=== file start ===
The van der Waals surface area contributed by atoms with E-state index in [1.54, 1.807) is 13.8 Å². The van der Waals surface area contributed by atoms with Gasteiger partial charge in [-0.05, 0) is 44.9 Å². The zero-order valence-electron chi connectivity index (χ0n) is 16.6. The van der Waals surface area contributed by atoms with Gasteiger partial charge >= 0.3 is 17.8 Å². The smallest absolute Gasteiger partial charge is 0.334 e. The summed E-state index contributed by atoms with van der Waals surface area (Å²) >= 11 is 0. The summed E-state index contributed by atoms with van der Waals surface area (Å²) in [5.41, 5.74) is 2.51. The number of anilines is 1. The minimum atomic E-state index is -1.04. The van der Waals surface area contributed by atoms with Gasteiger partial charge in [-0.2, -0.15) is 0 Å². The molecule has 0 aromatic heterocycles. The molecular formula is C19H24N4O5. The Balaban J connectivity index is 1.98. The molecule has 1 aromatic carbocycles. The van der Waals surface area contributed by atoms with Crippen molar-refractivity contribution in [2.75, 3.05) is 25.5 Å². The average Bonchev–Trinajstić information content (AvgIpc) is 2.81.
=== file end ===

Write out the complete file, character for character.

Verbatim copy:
The van der Waals surface area contributed by atoms with E-state index in [1.54, 1.807) is 13.8 Å². The van der Waals surface area contributed by atoms with Gasteiger partial charge in [-0.05, 0) is 44.9 Å². The zero-order valence-electron chi connectivity index (χ0n) is 16.6. The van der Waals surface area contributed by atoms with Gasteiger partial charge >= 0.3 is 17.8 Å². The smallest absolute Gasteiger partial charge is 0.334 e. The summed E-state index contributed by atoms with van der Waals surface area (Å²) >= 11 is 0. The summed E-state index contributed by atoms with van der Waals surface area (Å²) in [5.41, 5.74) is 2.51. The number of anilines is 1. The minimum atomic E-state index is -1.04. The van der Waals surface area contributed by atoms with Gasteiger partial charge in [-0.2, -0.15) is 0 Å². The molecule has 0 aromatic heterocycles. The molecular formula is C19H24N4O5. The Balaban J connectivity index is 1.98. The molecule has 1 aromatic carbocycles. The van der Waals surface area contributed by atoms with Crippen molar-refractivity contribution in [2.75, 3.05) is 25.5 Å². The average Bonchev–Trinajstić information content (AvgIpc) is 2.81.